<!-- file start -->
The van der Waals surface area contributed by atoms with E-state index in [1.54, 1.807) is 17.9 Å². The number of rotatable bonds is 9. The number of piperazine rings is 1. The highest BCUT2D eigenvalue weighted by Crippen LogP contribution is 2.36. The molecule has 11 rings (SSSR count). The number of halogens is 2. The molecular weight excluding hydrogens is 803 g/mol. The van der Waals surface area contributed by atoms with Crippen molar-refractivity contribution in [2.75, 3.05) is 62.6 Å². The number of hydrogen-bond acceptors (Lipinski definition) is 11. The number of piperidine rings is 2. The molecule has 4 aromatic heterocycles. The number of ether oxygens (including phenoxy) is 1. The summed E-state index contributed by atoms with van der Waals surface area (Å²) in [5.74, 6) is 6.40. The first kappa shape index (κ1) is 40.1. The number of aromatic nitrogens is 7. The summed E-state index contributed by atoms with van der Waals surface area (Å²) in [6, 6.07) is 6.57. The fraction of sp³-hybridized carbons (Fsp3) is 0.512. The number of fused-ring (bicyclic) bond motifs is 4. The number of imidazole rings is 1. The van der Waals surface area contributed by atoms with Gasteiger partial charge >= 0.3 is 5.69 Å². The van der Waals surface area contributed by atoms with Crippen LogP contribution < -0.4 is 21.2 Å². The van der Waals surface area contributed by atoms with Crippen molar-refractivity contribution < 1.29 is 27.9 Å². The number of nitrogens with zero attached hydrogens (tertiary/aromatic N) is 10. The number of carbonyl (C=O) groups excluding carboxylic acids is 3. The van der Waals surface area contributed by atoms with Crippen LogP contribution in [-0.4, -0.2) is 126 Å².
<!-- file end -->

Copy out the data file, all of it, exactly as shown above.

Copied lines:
The van der Waals surface area contributed by atoms with E-state index in [1.54, 1.807) is 17.9 Å². The number of rotatable bonds is 9. The number of piperazine rings is 1. The highest BCUT2D eigenvalue weighted by Crippen LogP contribution is 2.36. The molecule has 11 rings (SSSR count). The number of halogens is 2. The molecular weight excluding hydrogens is 803 g/mol. The van der Waals surface area contributed by atoms with Crippen molar-refractivity contribution in [2.75, 3.05) is 62.6 Å². The number of hydrogen-bond acceptors (Lipinski definition) is 11. The number of piperidine rings is 2. The molecule has 4 aromatic heterocycles. The number of ether oxygens (including phenoxy) is 1. The summed E-state index contributed by atoms with van der Waals surface area (Å²) in [5.74, 6) is 6.40. The first kappa shape index (κ1) is 40.1. The number of aromatic nitrogens is 7. The summed E-state index contributed by atoms with van der Waals surface area (Å²) in [6, 6.07) is 6.57. The fraction of sp³-hybridized carbons (Fsp3) is 0.512. The number of fused-ring (bicyclic) bond motifs is 4. The number of imidazole rings is 1. The van der Waals surface area contributed by atoms with Gasteiger partial charge >= 0.3 is 5.69 Å². The van der Waals surface area contributed by atoms with Crippen LogP contribution < -0.4 is 21.2 Å². The van der Waals surface area contributed by atoms with Crippen molar-refractivity contribution < 1.29 is 27.9 Å². The number of nitrogens with zero attached hydrogens (tertiary/aromatic N) is 10. The number of carbonyl (C=O) groups excluding carboxylic acids is 3. The van der Waals surface area contributed by atoms with Crippen LogP contribution in [-0.4, -0.2) is 126 Å².